In the abolistionist movement, Lincoln had, what Douglass called the “power behind the throne.” Roosevelt and Johnson, albeit in different form, had their own power behind the throne – Labor and its allies in Roosevelt’s case and and the civil rights movement and its allies in Johnson’s.

Biden has no such “power behind his throne.” It’s fair to say that the far flung and diverse coalition that elected him has stirred up little dust since his election. Its mass presence hasn’t been felt in the corridors of Congress or state capitals.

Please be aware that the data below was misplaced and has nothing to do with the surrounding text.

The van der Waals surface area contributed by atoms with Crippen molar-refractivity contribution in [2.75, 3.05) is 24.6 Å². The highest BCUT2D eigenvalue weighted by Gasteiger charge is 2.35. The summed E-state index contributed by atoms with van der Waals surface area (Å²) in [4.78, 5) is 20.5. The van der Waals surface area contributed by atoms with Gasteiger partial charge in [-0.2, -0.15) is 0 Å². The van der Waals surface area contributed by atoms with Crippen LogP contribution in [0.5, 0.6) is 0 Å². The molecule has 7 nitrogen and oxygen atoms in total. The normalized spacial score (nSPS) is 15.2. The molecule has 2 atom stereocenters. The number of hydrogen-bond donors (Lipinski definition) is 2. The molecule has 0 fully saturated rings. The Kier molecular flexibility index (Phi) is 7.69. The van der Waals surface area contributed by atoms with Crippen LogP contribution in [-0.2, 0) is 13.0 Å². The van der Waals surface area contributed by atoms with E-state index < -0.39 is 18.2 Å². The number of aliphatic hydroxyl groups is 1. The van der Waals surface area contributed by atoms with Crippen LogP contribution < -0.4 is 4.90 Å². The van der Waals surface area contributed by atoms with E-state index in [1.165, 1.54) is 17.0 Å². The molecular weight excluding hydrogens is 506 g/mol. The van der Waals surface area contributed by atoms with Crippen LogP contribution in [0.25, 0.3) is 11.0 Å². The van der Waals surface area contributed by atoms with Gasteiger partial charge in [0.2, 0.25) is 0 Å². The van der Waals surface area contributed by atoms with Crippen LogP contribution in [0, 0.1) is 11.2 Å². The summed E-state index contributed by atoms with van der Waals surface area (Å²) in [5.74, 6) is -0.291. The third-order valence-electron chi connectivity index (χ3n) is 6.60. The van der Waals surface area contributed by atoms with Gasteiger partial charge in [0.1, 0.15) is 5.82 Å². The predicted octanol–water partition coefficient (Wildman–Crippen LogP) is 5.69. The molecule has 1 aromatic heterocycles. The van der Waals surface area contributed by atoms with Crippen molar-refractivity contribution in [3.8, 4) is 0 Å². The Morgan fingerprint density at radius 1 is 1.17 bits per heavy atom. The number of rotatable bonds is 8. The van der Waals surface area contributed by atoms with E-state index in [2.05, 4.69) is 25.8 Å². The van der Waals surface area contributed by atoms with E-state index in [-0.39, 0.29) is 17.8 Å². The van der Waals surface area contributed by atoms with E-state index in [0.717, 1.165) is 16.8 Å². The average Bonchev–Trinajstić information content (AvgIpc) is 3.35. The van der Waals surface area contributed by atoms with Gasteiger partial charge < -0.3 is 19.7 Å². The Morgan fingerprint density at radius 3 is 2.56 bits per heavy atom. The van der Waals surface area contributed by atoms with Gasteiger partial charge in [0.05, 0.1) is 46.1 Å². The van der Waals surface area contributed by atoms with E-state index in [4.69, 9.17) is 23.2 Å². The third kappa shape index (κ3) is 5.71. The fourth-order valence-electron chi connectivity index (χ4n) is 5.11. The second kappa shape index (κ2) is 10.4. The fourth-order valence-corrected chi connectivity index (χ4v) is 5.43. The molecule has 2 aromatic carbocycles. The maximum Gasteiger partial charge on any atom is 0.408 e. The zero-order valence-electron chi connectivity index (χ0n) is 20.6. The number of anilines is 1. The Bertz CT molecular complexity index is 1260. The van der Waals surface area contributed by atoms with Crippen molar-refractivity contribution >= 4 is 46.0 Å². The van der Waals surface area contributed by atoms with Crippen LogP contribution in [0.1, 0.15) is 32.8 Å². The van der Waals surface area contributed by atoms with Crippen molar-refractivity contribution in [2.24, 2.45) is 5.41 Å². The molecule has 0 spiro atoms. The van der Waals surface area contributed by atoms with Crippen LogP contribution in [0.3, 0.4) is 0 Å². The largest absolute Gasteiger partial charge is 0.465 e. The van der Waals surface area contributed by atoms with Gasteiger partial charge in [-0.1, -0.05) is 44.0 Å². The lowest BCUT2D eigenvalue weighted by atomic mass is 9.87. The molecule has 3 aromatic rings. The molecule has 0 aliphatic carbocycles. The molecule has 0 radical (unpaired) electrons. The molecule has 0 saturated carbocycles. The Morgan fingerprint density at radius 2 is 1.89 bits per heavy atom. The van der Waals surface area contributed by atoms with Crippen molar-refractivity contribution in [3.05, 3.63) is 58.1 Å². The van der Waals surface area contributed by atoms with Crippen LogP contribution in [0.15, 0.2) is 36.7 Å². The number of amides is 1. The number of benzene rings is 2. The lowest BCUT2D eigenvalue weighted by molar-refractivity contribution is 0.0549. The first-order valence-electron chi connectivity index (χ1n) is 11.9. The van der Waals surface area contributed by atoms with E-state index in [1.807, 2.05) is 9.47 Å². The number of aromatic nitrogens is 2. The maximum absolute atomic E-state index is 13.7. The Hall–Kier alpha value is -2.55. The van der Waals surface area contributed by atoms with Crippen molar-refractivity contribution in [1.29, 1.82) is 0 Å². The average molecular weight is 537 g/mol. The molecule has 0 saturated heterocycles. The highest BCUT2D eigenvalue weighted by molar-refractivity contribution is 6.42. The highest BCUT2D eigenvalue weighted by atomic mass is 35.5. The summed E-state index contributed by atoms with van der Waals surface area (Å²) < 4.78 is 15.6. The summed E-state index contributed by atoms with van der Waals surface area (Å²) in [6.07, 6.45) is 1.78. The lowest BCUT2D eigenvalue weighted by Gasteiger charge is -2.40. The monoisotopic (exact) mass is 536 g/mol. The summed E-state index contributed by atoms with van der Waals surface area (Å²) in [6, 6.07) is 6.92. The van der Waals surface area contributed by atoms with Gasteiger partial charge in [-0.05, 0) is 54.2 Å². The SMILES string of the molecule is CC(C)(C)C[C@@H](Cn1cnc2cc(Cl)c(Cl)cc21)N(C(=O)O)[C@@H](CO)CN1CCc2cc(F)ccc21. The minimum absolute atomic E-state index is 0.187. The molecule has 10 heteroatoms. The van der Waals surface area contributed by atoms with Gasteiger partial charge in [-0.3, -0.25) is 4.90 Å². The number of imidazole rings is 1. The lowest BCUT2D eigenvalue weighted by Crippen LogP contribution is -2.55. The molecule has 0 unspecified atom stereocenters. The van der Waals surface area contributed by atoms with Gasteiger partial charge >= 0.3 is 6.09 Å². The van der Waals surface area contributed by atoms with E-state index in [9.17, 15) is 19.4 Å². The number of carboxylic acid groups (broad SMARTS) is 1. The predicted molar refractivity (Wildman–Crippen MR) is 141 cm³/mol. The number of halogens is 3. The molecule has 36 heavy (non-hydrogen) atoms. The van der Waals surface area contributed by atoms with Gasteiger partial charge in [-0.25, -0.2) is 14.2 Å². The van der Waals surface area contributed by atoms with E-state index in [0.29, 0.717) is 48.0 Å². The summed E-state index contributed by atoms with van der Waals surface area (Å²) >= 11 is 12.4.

The pandemic makes that difficult for sure. But isn’t turning the difficult into the doable what creative minds in this coaliton defending democacy and fighting for social progress are supposed to do?

With so much hanging in balance and with an election creeping up, let’s persuade, let’s nudge the major organizations making up this coalition – not least the Democratic Party and labor movement – to become the “power behind the throne” and throw themselves fully into this existenial struggle for democracy.